Good luck and hope you hear your name called. ( then you will be hooked ):razz:

Candy Sue
01-14-2013, 10:44 AM
What are you folks using for hot water? Clean up water

I go the disposable route. Disposable cutting boards, pan liners for full size pans, a box of gloves, lots of knives each with a purpose. Trim as much as possible at home. Whatever needs washing goes home in the dirty cooker -- all of which gets washed at home!

SlugBug
01-14-2013, 10:48 AM
And another vote for at least one (and maybe 2) full run practices at home. The closer to contest conditions the better. Like Candy Sue, I also trim all meats at home and use as much disposable stuff as possible. It makes the comp so much easier. Welcome to the deep end of the pool - you will be hooked. Regards.

K-Train
01-14-2013, 10:53 AM
DO NOT GET SH*TTY DRUNK ON FRIDAY NIGHT!!!
That is all.
Or Saturday morning:grin:

Meat Meets Meat
01-14-2013, 11:05 AM
A couple rubber floor mats in your cook area will save your feet. And a table raised up to the right height will save your back. We learned those lessons the hard way.

timzcardz
01-14-2013, 11:19 AM
I'll make it simple for you.

You're not going to win. So simply enjoy yourself, meet as many other competitors as you can, and take it all in. You'll learn a lot that way, have a great experience and will not risk disappointment.

Derrick D
01-14-2013, 12:27 PM
A couple rubber floor mats in your cook area will save your feet. And a table raised up to the right height will save your back. We learned those lessons the hard way.
He said a mouthful here!

HawgNationBBQ
01-14-2013, 12:41 PM
1. Have a timeline written
2. Strive to not come in last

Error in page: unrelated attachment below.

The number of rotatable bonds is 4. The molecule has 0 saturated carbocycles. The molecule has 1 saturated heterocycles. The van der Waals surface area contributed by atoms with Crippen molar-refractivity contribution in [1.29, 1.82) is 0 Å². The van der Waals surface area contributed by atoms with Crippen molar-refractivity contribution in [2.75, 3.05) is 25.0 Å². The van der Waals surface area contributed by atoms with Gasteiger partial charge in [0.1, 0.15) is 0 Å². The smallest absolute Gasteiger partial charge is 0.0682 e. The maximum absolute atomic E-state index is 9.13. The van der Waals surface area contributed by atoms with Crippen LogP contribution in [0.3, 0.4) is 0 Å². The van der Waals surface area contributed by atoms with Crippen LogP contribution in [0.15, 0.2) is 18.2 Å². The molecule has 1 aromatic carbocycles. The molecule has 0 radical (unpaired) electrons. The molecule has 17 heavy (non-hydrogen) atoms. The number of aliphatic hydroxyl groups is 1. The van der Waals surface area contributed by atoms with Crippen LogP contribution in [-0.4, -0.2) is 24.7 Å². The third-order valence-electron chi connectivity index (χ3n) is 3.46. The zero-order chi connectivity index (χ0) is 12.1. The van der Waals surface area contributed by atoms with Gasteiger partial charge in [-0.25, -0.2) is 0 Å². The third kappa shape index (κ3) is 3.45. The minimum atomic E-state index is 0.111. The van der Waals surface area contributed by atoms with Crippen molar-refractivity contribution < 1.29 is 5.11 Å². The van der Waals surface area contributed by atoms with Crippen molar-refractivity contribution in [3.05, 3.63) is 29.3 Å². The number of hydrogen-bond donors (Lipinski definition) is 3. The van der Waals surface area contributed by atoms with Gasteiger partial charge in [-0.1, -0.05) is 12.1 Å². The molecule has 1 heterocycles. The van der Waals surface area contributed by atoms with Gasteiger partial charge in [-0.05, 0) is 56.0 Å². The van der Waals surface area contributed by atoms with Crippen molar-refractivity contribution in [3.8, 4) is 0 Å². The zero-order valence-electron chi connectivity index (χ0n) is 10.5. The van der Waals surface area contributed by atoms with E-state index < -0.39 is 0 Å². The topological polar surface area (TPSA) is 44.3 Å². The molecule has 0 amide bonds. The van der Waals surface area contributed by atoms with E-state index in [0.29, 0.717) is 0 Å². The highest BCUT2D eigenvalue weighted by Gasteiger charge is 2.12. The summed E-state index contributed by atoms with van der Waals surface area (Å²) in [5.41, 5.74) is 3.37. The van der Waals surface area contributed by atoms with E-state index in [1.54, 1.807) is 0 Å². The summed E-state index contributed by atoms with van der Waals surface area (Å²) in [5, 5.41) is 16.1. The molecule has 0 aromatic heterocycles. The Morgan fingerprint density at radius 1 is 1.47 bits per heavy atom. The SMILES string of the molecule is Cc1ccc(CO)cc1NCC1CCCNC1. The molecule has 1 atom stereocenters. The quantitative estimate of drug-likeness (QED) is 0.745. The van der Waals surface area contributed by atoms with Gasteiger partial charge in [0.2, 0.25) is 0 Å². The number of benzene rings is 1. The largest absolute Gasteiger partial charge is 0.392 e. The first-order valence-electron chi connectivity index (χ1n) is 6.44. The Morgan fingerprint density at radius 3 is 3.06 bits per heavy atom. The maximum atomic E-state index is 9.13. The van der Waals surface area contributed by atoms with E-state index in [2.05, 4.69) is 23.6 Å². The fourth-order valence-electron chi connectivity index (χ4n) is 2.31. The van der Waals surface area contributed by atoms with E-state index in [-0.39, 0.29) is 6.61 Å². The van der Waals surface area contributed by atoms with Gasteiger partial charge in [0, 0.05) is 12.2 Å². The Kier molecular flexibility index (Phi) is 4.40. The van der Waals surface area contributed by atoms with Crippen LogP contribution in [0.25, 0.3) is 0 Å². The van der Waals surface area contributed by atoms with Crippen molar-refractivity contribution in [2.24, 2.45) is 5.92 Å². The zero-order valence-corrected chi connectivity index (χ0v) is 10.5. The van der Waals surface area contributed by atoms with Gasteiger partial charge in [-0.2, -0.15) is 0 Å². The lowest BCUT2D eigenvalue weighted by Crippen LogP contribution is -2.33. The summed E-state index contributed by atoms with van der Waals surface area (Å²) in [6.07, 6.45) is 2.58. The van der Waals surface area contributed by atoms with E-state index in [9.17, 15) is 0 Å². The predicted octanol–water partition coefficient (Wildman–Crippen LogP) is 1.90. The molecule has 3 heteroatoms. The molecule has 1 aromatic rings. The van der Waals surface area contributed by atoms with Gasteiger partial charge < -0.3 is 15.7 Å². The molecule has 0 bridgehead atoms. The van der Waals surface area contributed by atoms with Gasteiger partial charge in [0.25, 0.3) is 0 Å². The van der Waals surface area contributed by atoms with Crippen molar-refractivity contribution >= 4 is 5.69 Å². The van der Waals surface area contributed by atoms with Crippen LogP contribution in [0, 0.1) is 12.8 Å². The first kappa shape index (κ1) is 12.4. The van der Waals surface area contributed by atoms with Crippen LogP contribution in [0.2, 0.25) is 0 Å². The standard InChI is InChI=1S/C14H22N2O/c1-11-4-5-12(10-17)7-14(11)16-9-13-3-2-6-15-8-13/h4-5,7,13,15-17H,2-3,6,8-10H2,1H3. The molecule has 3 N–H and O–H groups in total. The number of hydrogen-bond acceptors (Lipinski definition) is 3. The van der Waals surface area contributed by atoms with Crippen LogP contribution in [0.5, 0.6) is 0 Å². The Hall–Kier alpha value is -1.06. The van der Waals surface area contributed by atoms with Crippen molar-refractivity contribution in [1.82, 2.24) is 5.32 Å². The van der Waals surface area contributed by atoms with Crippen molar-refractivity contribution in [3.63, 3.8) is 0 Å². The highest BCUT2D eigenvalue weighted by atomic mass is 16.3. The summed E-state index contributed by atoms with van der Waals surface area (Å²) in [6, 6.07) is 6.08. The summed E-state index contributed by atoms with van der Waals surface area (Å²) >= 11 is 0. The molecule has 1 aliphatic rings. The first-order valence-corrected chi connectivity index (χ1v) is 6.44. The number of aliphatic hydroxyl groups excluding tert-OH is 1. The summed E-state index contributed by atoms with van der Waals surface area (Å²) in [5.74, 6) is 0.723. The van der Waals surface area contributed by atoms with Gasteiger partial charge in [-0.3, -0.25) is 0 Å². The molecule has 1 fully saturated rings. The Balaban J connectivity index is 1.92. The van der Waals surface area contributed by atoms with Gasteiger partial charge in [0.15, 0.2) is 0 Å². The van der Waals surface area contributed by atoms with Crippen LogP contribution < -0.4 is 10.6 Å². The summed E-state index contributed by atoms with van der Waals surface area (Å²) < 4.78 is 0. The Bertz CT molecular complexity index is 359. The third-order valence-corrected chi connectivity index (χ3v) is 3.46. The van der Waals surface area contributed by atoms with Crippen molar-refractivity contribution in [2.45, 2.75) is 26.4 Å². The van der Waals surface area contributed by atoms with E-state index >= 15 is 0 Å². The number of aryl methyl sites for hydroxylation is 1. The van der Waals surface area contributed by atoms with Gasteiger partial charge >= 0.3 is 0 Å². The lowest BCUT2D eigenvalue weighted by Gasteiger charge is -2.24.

3. And, have fun!

K-Train
01-14-2013, 01:04 PM
Take good notes on everything. I usually write them on my score sheets afterward and on my phone during.

Pole D
01-14-2013, 02:39 PM
I go the disposable route. Disposable cutting boards, pan liners for full size pans, a box of gloves, lots of knives each with a purpose. Trim as much as possible at home. Whatever needs washing goes home in the dirty cooker -- all of which gets washed at home!


This is what we do.

sweetracks
01-14-2013, 02:51 PM
This is what we do.

We started doing this last year and it was really nice not worrying about dishes. Ours usually set until Sunday morning though....It's straight to the bed for me when I get home

Sawdustguy
01-14-2013, 03:31 PM
I'll make it simple for you.

You're not going to win. So simply enjoy yourself, meet as many other competitors as you can, and take it all in. You'll learn a lot that way, have a great experience and will not risk disappointment.

What he said. Look, your first comp is a learning experience. We do this to have fun or at least the Polocks do. Go easy on yourself, enjoy your experience and most of all enjoy yourself.

John Bowen
01-14-2013, 05:31 PM
I would suggest practicing cooking during the late night hours – like starting your smoker up at 10 pm or at 2 am. There is a difference to starting up a smoker on a cool / chilly night and starting one up on a sunny warm day. On our first comp we lost over an hour getting up to temp starting the fire the way we did. Plus it was a little difficult for us working at night – we have adequate lights now but we learned the hard way.
We also learned a lot from the first comp we did where it stormed on us – Lord have mercy did we learn a lot.

sdbbq1234
01-14-2013, 05:56 PM
I ran a full practice comp the week before to get my timing down and get one out of the way so to speak. I was more nervous when I did that, than when I actually competed. Being at a comp and the fun atmosphere, BBQ camaraderie and all that goes along with it, just made it so fun I didn't feel nervous, and I did well.

But again, a full practice cook is a good idea.

+1.

Once you get there and get set-up, get meat inspected, have a beer or 2, you'll find it much more relaxing, until Saturday morning around 9:00. Then reality sets in! This is the fun part of "anxiety"!

Enjoy it as time will fly by!

wallace

The_Kapn
01-14-2013, 06:56 PM
Do not "over-think" this!!

You have done a ton of prep work!

Put it to use---Just go cook, use what you have learned, and have a great time!!!

This is supposed to be fun--at least that is what they all tell me :oops:

TIM

kenthanson
01-14-2013, 08:02 PM